After the copy of the CRS_HOME has completed, you will be prompted to run the rootaddnode.sh script, followed by a prompt to run the root.sh script. The rootaddnode.sh script should be run on the local node from which you are running the OUI, as root. In our case, we ran the addNode operation from node rmsclnxlcu1, so on that node we run rootaddnode.sh:
root@/u01/app/oracle/CRS>: ./rootaddnode.sh clscfg: EXISTING configuration version 2 detected. clscfg: version 2 is 10G Release 1. Attempting to add 1 new nodes to the configuration Using ports: CSS=49895 CRS=49896 EVMC=49898 and EVMR=49897. node <nodenumber>: <nodename> <private interconnect name> <hostname> node 2: rmsclnxclu2 private2 rmsclnxclu2 Creating OCR keys for user 'root', privgrp 'root'.. Operation successful.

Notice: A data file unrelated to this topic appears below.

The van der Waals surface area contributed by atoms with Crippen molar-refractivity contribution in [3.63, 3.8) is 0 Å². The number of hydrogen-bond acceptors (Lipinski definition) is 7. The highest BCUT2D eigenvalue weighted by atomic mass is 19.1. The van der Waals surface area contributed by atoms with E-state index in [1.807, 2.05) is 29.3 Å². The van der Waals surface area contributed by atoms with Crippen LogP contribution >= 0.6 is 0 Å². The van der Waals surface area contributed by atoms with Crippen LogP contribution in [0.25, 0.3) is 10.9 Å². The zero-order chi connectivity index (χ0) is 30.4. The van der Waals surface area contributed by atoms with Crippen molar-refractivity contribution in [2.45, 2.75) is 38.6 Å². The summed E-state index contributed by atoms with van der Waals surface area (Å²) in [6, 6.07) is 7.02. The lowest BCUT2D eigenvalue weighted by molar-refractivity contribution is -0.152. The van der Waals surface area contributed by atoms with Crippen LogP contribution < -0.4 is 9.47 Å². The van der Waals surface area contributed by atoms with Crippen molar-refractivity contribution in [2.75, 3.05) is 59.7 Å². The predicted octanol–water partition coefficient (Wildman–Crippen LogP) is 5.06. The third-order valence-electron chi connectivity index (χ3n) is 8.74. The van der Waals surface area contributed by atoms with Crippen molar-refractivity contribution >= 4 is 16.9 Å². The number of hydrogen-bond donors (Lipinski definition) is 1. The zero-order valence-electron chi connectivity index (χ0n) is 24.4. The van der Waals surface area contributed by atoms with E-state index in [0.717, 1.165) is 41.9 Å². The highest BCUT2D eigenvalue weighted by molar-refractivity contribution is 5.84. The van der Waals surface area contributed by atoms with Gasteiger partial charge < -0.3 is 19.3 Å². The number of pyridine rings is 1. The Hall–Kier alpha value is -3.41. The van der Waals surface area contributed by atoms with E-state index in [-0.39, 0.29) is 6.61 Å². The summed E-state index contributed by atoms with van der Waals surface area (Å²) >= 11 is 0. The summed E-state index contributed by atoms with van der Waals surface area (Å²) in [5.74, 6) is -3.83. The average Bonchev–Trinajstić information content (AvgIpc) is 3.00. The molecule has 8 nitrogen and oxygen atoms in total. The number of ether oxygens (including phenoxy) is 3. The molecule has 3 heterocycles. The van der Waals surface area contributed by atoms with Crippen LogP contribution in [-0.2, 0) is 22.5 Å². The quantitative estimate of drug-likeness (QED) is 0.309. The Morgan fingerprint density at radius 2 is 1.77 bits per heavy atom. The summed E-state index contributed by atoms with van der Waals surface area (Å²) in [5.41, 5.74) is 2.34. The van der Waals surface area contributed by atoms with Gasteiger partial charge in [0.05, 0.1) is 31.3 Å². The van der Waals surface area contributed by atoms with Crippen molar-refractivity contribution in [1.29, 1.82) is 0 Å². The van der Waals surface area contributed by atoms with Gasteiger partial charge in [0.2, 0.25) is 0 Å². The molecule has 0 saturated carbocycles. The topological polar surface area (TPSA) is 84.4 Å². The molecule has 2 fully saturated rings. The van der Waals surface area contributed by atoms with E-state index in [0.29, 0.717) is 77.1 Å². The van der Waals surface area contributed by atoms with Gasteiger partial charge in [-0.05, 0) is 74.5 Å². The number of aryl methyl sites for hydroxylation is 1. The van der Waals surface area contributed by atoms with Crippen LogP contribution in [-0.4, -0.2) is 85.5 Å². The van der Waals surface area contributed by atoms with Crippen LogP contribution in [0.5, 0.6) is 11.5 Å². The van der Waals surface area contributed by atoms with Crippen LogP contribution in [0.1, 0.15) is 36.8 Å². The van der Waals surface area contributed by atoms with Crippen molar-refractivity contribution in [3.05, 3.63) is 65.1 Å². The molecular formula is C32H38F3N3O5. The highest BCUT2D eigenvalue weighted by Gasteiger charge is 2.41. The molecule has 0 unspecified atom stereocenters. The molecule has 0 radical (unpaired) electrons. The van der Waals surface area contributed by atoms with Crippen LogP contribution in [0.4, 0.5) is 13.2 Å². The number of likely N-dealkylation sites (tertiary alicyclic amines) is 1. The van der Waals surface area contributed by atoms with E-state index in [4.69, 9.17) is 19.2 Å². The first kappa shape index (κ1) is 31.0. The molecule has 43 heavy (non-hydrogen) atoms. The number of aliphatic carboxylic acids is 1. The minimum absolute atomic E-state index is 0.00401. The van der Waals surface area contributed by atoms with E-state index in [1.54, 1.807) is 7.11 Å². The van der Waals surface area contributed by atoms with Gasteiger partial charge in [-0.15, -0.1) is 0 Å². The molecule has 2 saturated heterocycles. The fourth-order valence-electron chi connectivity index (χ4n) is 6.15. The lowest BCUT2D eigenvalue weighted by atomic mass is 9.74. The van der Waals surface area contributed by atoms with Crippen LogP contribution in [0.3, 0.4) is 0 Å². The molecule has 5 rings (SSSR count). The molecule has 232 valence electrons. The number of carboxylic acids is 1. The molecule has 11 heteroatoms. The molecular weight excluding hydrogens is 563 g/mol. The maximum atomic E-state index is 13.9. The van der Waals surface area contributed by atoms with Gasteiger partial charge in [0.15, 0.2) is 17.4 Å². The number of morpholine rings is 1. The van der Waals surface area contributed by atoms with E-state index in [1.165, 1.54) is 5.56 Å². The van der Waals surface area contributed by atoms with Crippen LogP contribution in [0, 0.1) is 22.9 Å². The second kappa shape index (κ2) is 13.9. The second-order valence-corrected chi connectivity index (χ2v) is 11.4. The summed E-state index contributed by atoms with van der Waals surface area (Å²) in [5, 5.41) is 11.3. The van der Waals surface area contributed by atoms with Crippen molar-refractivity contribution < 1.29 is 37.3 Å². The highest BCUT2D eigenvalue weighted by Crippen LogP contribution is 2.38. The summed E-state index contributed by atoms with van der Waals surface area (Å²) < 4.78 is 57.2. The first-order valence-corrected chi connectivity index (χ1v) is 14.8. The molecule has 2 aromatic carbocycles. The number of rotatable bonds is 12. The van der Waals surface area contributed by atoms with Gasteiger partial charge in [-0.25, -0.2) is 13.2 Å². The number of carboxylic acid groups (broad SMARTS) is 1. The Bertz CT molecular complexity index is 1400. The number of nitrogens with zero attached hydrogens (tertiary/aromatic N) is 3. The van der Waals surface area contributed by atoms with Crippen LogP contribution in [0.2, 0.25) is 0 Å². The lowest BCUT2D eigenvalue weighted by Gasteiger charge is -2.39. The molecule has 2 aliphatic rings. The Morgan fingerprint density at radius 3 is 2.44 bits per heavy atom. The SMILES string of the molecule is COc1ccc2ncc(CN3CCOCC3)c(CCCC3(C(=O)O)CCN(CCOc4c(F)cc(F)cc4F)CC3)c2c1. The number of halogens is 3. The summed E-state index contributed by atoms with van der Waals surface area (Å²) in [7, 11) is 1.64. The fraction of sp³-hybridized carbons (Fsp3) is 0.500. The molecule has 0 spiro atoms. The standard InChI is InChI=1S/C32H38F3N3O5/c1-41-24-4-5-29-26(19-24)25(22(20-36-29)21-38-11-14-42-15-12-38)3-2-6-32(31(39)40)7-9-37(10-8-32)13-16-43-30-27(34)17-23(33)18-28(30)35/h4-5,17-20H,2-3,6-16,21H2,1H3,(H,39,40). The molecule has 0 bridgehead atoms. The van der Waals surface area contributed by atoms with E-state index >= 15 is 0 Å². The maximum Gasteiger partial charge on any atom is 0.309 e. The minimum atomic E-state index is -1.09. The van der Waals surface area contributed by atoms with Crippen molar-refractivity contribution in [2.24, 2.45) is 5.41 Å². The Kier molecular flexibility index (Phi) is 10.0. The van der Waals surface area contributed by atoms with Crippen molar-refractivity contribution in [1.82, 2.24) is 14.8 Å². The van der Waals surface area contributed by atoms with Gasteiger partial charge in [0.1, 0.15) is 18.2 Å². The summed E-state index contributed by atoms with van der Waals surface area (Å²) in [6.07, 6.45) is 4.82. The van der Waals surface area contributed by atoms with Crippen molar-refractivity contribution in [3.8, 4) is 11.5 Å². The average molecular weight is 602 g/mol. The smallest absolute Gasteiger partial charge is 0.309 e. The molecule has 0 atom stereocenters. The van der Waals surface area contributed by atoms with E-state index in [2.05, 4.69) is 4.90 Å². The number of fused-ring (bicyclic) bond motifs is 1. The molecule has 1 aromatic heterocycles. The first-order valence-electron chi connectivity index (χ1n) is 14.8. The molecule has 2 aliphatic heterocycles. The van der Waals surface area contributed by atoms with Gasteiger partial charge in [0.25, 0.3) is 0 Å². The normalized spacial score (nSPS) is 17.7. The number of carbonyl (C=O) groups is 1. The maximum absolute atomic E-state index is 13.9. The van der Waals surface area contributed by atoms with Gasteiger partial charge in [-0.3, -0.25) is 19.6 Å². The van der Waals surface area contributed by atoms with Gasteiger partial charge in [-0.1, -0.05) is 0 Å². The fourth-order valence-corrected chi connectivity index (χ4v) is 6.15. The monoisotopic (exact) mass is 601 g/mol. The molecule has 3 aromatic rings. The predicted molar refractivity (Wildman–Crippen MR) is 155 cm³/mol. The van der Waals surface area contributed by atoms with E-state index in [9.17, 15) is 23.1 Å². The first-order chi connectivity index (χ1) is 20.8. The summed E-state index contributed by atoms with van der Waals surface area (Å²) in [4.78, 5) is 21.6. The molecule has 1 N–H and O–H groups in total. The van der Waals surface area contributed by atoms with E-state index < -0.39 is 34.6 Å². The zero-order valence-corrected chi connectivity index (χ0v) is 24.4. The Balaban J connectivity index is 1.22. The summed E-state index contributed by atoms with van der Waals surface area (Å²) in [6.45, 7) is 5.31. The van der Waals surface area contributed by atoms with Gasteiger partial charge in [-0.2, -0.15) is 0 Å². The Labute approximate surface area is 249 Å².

Next you will be prompted to run root.sh on the new node(s) (in our case, the new node is rmsclnxclu2). This will start the CRS stack on the new node. A successful run of root.sh should have the following configuration information at the end:
... ... Preparing Oracle Cluster Ready Services (CRS): Expecting the CRS daemons to be up within 600 seconds. CSS is active on these nodes. rmsclnxclu1 rmsclnxclu2 CSS is active on all nodes. Oracle CRS stack installed and running under init(1M)
The last step to complete the install is to connect as user oracle, on either node, and run the RACGONS command from the CRS_HOME/bin directory to add the Oracle Notification Services component. The command should be
./racgons add_config rmsclnxclu2:4948
where rmsclnxclu2 is the new node. The port used should be port 4948.